A somber re­flec­tion

Large crowds remember on 100th an­niver­sary of Beau­mont-Hamel bat­tle


Ex­actly 100 years ear­lier and off across a vast ocean in France, hun­dreds of young men from this prov­ince joined Al­lied Forces in a First World War at­tack that proved to be dev­as­tat­ing.

On July 1, 1916, the first day of the Bat­tle of the Somme, mem­bers of the New­found­land Reg­i­ment were in trenches near the vil­lage of Beau­mont Hamel, with the task at hand be­ing to seize con­trol of Ger­man trenches.

The loss in gen­eral that the (Royal New­found­land) Reg­i­ment suf­fered makes to­day im­por­tant. Robin Mor­gan

The ad­vance that morn­ing was fu­tile. Most of the sol­diers who left their trenches were killed or wounded by Ger­man cross-fire be­fore they could reach the area be­tween the two sides known as No Man’s Land.

Those who did man­age to reach Ger­man trenches dis­cov­ered the week-long ar­tillery bar­rage failed to cut Ger­man barbed wire. They ma­jor­ity of those sol­diers were killed.

The ca­su­al­ties that morn­ing were im­mense. A mere 69 sol­diers an­swered roll call fol­low- ing the at­tack. A stag­ger­ing 324 were killed or miss­ing and pre­sumed dead (over two-dozen hailed from the Trin­ity-Con­cep­tion-Pla­cen­tia area). A fur­ther 386 were wounded. Al­most 20,000 Bri­tish troops died that same morn­ing.

The re­al­i­ties of war were on the minds of many who at­tended Memo­rial Day cer­e­monies in New­found­land and Labrador, in­clud­ing hun­dreds who showed up in Bay Roberts, Car­bon­ear and Har­bour Grace.

Fam­ily mem­bers of vet­er­ans left wreaths to hon­our their loved ones. One of those peo­ple was Robin Mor­gan from Con­cep­tion Bay South. Hold­ing a picture of a young man in uni­form, he was there to pay trib­ute to his great-great un­cle Wil­liam Mor­gan of Port de Grave.

Wil­liam was 16 when he lost his life in the open­ing mo­ments of the Bat­tle of the Somme at Beau­mont Hamel. He was the first 16-year-old to be killed in the bat­tle.

“The loss in gen­eral that the (Royal New­found­land) Reg­i­ment suf­fered makes to­day im­por­tant,” said Robin. “Not only the Reg­i­ment, but the peo­ple back home and what they had to bear.”

Jesse Chislette of Cavendish was one of the lucky ones. He made it out of the war alive. The pri­vate was wounded dur­ing a later mis­sion in the Bat­tle of the Somme and sent to a sana­to­rium in Eng­land.

His grand­son Roy and great-great grand­son Kyle Hamil­ton of Car­bon­ear were both present for Fri­day’s cer­e­mony in Car­bon­ear. Hamil­ton wore a replica of a New­found­land Reg­i­ment uni­form and stood next to the ceno­taph as wreaths were laid. He was also wear­ing Jesse’s medals from the war (his uni­form did not come home with him).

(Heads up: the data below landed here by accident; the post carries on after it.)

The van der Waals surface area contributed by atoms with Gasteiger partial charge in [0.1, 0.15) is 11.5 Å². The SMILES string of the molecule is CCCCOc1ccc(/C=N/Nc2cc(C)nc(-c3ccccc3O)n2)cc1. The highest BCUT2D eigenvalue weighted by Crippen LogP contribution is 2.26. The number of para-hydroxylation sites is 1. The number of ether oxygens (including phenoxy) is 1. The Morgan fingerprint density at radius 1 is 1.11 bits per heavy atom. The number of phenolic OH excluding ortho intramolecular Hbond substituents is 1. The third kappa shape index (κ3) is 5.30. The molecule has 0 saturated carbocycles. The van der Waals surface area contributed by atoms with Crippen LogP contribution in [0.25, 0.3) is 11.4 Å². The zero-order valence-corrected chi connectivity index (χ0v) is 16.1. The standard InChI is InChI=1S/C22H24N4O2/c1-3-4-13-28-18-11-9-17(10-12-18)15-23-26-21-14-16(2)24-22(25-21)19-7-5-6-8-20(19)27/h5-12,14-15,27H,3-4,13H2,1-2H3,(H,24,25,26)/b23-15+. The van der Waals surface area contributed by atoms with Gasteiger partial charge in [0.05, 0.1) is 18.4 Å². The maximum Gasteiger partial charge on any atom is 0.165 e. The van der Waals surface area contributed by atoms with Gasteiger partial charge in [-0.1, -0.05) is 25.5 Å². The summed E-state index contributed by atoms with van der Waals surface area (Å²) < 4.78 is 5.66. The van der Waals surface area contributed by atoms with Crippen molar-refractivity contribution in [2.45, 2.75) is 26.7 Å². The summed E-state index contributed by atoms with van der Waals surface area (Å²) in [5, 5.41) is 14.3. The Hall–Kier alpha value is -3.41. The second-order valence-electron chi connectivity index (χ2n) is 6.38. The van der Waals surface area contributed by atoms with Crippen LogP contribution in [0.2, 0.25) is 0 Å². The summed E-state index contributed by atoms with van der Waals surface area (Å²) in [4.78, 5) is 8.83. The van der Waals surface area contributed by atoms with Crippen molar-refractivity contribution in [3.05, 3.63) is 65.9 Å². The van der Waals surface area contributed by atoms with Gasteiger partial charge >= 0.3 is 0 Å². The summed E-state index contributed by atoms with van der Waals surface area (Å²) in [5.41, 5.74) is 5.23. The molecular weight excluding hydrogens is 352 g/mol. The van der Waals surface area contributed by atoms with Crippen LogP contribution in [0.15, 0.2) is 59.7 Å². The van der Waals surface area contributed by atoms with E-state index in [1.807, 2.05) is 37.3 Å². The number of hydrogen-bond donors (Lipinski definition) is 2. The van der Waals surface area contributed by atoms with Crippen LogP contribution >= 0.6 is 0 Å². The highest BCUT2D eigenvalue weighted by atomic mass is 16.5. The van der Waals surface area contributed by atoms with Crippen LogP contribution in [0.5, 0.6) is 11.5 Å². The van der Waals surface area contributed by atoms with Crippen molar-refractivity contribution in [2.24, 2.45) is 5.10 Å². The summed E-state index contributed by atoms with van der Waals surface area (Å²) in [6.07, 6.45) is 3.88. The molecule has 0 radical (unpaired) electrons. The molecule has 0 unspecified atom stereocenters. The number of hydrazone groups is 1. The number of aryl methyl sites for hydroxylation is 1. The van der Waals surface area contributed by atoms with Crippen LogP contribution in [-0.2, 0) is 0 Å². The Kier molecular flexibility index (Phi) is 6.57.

Roy re­calls his grand­fa­ther say­ing very lit­tle about the war ex­pe­ri­ence, other than men­tion­ing there were times when Chislette sur­vived on rats. Roy has held on to those medals over the years.

In Bay Roberts, Mayor Philip Wood ad­dressed the in­cred­i­ble im­pact the events at Beau­mont Hamel had on peo­ple back home.

“While the rest of Canada celebrates Canada Day, New­found­lan­ders and Labrado­ri­ans have al­ways taken the chance to remember the losses and sac­ri­fices felt by vir­tu­ally ev­ery house­hold in the prov­ince at that time,” said Bay Roberts Mayor Philip Wood.

“Even though it is 100 years later, the pain and the sting is still very fresh in our minds to­day.”


Kyle Hamil­ton, left, and his grand­fa­ther Roy. Kyle’s replica of a New­found­land Reg­i­ment uni­form from the First World War in­cludes ac­tual medals earned by his great-great grand­fa­ther, Jesse Chislette. Chistlette, who was from Cavendish, served with the reg­i­ment dur­ing the war.


Bu­gler Brett Pil­grim per­forms “The Last Post” be­side the ceno­taph in Car­bon­ear.


Bay Roberts Mayor Philip Wood de­liv­ers a speech dur­ing the cer­e­mony in Bay Roberts. Wood is also a mem­ber of Royal Canadian Legion Branch 32.


Avalon MP Ken McDon­ald is joined by RCMP of­fi­cer Shel­don Dyke in lay­ing a wreath to hon­our the fallen at the ceno­taph in Bay Roberts.


The 32 Beothic Royal Canadian Sea Cadets band plays some tunes as they march along Har­vey Street in Har­bour Grace.

Newspapers in English

Newspapers from Canada

© PressReader. All rights reserved.